Snap Fact #278
An Even Bigger Obama Recovery Act would have been better, but was unachievable! Part 3 of 5

In 2009, Princeton professor and Nobel-winning economist Paul Krugman expressed concern that the proposed stimulus package was not big enough. "I'd like to see it bigger." Krugman said. "I understand that there's difficulty in actually spending that much money, and they're afraid of the of the T word. They're afraid of a trillion dollar for the two-year number. But you know, the back of my envelope says it takes roughly 200 billion a year to cut the unemployment rate by 1 percent from what it would otherwise be. In the absence of this program, we could very easily be looking at a 10 percent unemployment rate. So you do the math and you say, you know, even these enormous numbers we're hearing about are probably enough to mitigate but by no means to reverse the slump we're heading into." From the advantage of hindsight it looks like Professor Krugman hit the nail on the head!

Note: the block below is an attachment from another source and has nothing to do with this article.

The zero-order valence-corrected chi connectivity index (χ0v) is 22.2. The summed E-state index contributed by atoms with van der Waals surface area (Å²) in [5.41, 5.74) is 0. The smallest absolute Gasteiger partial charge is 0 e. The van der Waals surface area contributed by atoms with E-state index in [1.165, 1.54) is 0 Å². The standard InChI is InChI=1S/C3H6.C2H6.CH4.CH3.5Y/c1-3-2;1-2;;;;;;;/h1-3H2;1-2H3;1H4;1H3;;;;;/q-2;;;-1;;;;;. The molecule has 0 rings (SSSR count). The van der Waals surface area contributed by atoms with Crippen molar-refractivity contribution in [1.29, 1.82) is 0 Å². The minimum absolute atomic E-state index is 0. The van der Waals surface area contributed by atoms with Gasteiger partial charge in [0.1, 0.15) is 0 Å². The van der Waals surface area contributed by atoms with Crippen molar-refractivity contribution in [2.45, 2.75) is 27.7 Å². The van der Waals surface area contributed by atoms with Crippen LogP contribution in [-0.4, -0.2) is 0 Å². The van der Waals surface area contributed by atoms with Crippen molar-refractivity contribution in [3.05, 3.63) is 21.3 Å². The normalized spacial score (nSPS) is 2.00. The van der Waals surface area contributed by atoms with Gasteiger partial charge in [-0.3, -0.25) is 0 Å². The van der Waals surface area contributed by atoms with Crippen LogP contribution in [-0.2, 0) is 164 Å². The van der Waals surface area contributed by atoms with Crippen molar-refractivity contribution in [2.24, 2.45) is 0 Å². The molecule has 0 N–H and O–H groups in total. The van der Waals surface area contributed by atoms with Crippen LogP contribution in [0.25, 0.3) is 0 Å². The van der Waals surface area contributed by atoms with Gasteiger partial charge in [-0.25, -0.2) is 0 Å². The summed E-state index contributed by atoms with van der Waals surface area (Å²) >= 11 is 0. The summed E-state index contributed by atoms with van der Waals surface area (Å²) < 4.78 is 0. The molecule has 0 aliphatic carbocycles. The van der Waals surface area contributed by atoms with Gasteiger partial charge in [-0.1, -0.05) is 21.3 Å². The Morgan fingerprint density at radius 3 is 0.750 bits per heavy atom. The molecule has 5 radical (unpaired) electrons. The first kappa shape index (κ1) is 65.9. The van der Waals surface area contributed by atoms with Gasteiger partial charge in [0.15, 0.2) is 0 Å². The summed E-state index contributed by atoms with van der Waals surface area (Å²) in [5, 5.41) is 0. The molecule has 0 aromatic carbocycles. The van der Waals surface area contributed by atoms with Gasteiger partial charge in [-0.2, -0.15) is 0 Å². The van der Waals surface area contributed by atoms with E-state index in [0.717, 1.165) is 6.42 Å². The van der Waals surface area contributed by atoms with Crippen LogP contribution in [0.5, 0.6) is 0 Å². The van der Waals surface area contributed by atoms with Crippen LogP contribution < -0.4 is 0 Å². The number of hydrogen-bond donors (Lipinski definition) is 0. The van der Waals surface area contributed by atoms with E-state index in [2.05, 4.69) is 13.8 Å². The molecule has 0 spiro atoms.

It’s true that a bigger stimulus would have provided a bigger economic jolt and accelerated the sluggish recovery. More public works projects would have produced more jobs.

More state aid would have prevented more of the public-sector cutbacks that have slowed the recovery and created considerable unemployment. More tax cuts would have directed more cash into your wallet. But there was no way Obama could have gotten another dime out of Congress.

The bill needed 60 votes in the Senate to overcome a Republican filibuster, and the three GOP moderates who supported it insisted that it couldn’t exceed $800 billion. So did at least half a dozen Blue Dog Democrats, including Ben Nelson (Nebraska), Mark Begich (Alaska) and Mary Landrieu (Louisiana). Everyone involved in the negotiations — including liberals who favored a larger stimulus — agrees that Obama squeezed out every penny that he could get.

Remember: Just five months earlier, a $56 billion bill died in the Senate. After Obama’s election, 387 liberal economists urged Congress to approve a $300 billion to $400 billion package. It’s only in retrospect that the final amount — larger than the entire New Deal in constant dollars — seems modest, at least more modest than what Krugman had so astutely looked into the future and clearly seen.